quote:
Because it's a given


As far as laws are concerned Denise nothing is 'a given', the letter of the law, including unintentional loopholes, is all that matters. In fact far from allowing presumptions most laws are put in place to change the notion of what was previously presumed as 'a given'. The right to keep slaves was once a given, the fact that women weren't allowed to vote was a given, both assumptions were removed by legislation.

How do you determine what's an intentional removal of 'a given' and what isn't? Simple, you adhere to the letter of the law until it's amended, and in this case the letter of the law doesn't stipulate the source of the statutory authorisation, foreign or otherwise.

quote:
The Constitution is the law of the land and nowhere does the Constitution give over any authority to a foreign nation or multinational organization.


I agree, but that just makes the War Powers Resolution unconstitutional, it's still the law until the Supreme Court decides otherwise. Only at that point forward would adhering to the law be unconstitutional.

BTW - If you think item 2 is a mistake Denise you'll love item 1:

The President can instigate military action pursuant to "a declaration of war"

If Congress declares war against another nation?
If another nation declares war against the US?
If a nation declares war against its own citizens?

The War Powers Resolution doesn't specify, some would argue that only the first was a given, others that the second was also a given, due to the lack of a specific exclusion I'd argue that the third is also a given.

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120 posted 03-27-2011 08:48 PM       View Profile for Denise   Edit/Delete Message      Find Poems  View IP for Denise

Uncas, abolition of slavery and Women's Suffrage were handled by Amendments to the Constitution, not just by the passing of a law by the legislature.

The 13th Amendment ended slavery, the 15th Amendment guaranteed the right of blacks (male) to vote and the 19th Amendment guaranteed the right of women to vote.

The Constitution incorporated within it a flexibility to address the need for change based on further enlightenment, expanded understandings and changing times.


quote:

BTW - If you think item 2 is a mistake Denise you'll love item 1:

The President can instigate military action pursuant to "a declaration of war"

If Congress declares war against another nation?
If another nation declares war against the US?
If a nation declares war against its own citizens?

The War Powers Resolution doesn't specify, some would argue that only the first was a given, others that the second was also a given, due to the lack of a specific exclusion I'd argue that the third is also a given.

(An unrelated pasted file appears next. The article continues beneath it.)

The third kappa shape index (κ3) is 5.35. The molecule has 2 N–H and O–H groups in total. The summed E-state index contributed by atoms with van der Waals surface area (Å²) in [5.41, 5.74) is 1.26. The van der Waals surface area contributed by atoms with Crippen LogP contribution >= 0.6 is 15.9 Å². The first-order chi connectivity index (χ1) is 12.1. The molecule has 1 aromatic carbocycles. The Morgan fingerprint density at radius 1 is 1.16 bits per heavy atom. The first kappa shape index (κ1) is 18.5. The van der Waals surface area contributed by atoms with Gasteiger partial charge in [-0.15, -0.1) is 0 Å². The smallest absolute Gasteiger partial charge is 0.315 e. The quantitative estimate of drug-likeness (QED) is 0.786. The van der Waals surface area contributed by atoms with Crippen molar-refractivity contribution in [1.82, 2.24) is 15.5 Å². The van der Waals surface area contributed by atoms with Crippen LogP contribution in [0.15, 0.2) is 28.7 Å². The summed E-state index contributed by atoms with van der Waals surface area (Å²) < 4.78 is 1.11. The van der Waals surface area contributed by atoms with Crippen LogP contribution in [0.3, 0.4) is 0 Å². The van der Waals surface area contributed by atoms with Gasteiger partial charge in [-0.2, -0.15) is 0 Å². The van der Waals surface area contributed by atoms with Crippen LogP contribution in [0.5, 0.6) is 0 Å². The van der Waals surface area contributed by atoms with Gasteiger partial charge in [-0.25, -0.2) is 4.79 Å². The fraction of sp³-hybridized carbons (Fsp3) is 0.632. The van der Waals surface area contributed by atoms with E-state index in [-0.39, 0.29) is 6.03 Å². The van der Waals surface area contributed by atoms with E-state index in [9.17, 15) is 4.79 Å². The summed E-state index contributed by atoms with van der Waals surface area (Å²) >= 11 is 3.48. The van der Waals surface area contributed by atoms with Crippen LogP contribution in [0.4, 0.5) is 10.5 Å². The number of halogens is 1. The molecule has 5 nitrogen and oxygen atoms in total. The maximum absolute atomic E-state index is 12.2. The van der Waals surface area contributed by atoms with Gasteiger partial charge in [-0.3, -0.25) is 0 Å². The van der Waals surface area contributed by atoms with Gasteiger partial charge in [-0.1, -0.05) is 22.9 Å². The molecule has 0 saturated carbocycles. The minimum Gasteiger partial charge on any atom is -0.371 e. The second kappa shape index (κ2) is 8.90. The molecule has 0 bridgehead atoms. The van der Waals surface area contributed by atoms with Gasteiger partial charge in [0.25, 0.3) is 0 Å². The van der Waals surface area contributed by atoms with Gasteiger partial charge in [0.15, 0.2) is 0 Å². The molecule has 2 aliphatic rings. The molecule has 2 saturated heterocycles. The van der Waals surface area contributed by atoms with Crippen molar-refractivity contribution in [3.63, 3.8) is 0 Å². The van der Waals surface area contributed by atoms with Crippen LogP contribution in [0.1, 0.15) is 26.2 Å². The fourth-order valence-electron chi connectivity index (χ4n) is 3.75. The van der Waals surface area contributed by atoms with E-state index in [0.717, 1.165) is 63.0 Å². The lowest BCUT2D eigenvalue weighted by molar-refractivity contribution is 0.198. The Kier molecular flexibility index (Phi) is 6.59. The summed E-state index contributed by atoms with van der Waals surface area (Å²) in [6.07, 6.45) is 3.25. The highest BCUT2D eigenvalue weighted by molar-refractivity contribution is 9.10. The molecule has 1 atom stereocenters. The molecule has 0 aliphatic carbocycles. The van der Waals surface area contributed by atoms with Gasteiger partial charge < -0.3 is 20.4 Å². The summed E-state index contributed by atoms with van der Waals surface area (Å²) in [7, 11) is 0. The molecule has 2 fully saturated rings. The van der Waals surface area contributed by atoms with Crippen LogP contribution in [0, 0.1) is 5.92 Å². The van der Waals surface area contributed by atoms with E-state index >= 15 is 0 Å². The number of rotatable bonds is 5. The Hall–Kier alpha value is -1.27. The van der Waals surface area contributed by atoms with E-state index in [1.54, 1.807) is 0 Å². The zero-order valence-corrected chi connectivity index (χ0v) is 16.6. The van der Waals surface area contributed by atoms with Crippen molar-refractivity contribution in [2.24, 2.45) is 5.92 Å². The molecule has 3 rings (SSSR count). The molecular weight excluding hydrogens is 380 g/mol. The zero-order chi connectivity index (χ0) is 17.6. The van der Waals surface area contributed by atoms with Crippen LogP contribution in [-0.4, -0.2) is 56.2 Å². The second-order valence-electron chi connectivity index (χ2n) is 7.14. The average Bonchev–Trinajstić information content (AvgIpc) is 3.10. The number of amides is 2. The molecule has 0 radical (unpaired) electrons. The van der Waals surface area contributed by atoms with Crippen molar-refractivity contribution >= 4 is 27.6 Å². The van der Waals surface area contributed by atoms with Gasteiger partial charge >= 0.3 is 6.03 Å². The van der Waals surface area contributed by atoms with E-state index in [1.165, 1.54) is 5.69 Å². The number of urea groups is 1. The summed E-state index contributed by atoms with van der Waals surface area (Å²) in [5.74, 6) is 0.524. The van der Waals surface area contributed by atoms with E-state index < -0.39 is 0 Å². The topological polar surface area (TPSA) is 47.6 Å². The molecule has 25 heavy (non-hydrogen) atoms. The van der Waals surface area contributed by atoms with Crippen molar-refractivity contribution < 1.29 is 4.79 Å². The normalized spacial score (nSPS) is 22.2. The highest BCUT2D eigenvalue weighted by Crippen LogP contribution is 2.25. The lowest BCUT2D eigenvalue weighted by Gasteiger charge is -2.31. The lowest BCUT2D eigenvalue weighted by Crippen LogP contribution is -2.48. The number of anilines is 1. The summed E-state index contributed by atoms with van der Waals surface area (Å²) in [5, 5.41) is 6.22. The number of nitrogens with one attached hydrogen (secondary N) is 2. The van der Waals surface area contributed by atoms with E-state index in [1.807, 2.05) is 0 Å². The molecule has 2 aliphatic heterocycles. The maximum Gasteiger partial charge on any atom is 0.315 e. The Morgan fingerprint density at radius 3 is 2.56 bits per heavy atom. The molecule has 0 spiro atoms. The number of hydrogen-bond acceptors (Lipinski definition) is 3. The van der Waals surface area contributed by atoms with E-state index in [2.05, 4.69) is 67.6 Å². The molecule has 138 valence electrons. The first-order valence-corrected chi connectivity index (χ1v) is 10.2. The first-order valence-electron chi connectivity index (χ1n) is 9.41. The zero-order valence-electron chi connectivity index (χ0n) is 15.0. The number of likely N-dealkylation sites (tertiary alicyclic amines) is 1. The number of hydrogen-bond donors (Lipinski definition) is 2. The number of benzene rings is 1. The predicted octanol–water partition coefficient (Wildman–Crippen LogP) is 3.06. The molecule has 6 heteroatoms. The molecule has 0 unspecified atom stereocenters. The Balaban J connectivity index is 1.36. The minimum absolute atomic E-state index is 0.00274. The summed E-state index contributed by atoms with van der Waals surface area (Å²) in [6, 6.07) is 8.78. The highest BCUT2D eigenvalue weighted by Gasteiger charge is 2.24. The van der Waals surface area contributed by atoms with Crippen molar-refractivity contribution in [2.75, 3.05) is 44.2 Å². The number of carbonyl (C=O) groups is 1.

See how ridiculous it all gets when it is interpreted outside of its intended context?

Since the courts have declined to become involved in interpreting it, I believe that Congress needs to work on tightening up some of the language.

Rob, you can have the U.N. I'll keep our Constitution and our sovereignty, thank you very much!

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121 posted 03-27-2011 11:52 PM       View Profile for Bob K   Email Bob K   Edit/Delete Message      Find Poems  View IP for Bob K



     Thank you, Denise for what seemed to me to be your openminded non-partisan comments.  I appreciate them and you.
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122 posted 03-28-2011 12:13 AM       View Profile for Bob K   Email Bob K   Edit/Delete Message      Find Poems  View IP for Bob K



     Mike, I understand some of your frustration with the U.N.  You may be confusing the U.N., however, with a nation state, which actually maintains its own armed forces, has sovereignty and it's own coherent foreign policy.  It is not a world government, which might be a legitimate target for the sort of criticism that you are leveling.  Its funding is voluntary, pretty much, and is often somewhat petulantly withheld by member states who still insist on voting rights.  It is better at some things than others.  Imposing its will on members is not something that it seems to have been consistently good at as long as members show up and vote, especially permanent members of the security counsel.  

     In many ways, it closer to Student Government in High School or College than a nation with the power to levy taxes.

     I can't imagine there are many actual governments in the world that would be thrilled to have it be more powerful.  It does serve as a sport of screen for a lot of other governments to mask their intrigues behind, as George Bush did in 2001 and as Barack Obama is doing now, when they wish to make unpopular or somewhat shady international moves without taking the full shock of the responsibility for them.

     As they said in The Wizard of Oz, "Pay no attention to the little man behind the screen."

     Blaming the screen is a waste of time.  It's a convenience everybody seems to use to, Democrats, Republicans, Arabs, Jews, Right Wingers, Lefties, Polar bears and penguins.  Remember how wonderful the U.N. Used to be when it provided cover for the Invasion of Iraq?  I predict, it will eventually earn your praise again, just as it will earn your contempt for whatever particular flaws it displays so electrically Ś Black market oil, anybody?
Bob K
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123 posted 03-28-2011 11:21 PM       View Profile for Bob K   Email Bob K   Edit/Delete Message      Find Poems  View IP for Bob K